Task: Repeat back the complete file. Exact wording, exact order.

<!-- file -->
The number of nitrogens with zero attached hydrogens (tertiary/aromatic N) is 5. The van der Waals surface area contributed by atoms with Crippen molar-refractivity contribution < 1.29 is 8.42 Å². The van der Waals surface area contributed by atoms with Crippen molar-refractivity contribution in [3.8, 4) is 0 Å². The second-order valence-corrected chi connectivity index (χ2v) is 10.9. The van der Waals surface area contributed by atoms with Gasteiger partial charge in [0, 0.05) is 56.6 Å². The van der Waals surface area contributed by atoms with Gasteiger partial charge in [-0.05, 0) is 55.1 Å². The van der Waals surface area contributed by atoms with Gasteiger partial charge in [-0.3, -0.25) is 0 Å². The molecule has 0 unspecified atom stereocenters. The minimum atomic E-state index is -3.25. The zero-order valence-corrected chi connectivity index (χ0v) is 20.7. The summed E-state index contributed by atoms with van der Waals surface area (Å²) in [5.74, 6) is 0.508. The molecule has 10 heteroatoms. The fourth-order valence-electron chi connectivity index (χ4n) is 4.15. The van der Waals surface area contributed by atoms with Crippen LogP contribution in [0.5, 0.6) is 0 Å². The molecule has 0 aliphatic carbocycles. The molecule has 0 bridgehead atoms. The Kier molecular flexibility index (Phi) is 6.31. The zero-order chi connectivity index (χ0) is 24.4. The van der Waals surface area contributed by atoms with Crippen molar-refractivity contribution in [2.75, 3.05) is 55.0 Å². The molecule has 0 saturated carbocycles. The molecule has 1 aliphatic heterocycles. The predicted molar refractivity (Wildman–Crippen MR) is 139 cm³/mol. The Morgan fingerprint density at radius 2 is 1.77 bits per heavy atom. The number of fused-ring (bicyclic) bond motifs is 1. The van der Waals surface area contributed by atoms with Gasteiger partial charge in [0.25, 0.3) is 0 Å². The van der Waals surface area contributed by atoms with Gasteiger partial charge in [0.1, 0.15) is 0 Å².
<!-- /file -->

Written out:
The number of nitrogens with zero attached hydrogens (tertiary/aromatic N) is 5. The van der Waals surface area contributed by atoms with Crippen molar-refractivity contribution < 1.29 is 8.42 Å². The van der Waals surface area contributed by atoms with Crippen molar-refractivity contribution in [3.8, 4) is 0 Å². The second-order valence-corrected chi connectivity index (χ2v) is 10.9. The van der Waals surface area contributed by atoms with Gasteiger partial charge in [0, 0.05) is 56.6 Å². The van der Waals surface area contributed by atoms with Gasteiger partial charge in [-0.05, 0) is 55.1 Å². The van der Waals surface area contributed by atoms with Gasteiger partial charge in [-0.3, -0.25) is 0 Å². The molecule has 0 unspecified atom stereocenters. The minimum atomic E-state index is -3.25. The zero-order valence-corrected chi connectivity index (χ0v) is 20.7. The summed E-state index contributed by atoms with van der Waals surface area (Å²) in [5.74, 6) is 0.508. The molecule has 10 heteroatoms. The fourth-order valence-electron chi connectivity index (χ4n) is 4.15. The van der Waals surface area contributed by atoms with Crippen LogP contribution in [0.5, 0.6) is 0 Å². The molecule has 0 aliphatic carbocycles. The molecule has 0 bridgehead atoms. The Kier molecular flexibility index (Phi) is 6.31. The zero-order chi connectivity index (χ0) is 24.4. The van der Waals surface area contributed by atoms with Crippen molar-refractivity contribution in [2.75, 3.05) is 55.0 Å². The molecule has 0 saturated carbocycles. The molecule has 1 aliphatic heterocycles. The predicted molar refractivity (Wildman–Crippen MR) is 139 cm³/mol. The Morgan fingerprint density at radius 2 is 1.77 bits per heavy atom. The number of fused-ring (bicyclic) bond motifs is 1. The van der Waals surface area contributed by atoms with Gasteiger partial charge in [0.25, 0.3) is 0 Å². The van der Waals surface area contributed by atoms with Gasteiger partial charge in [0.1, 0.15) is 0 Å².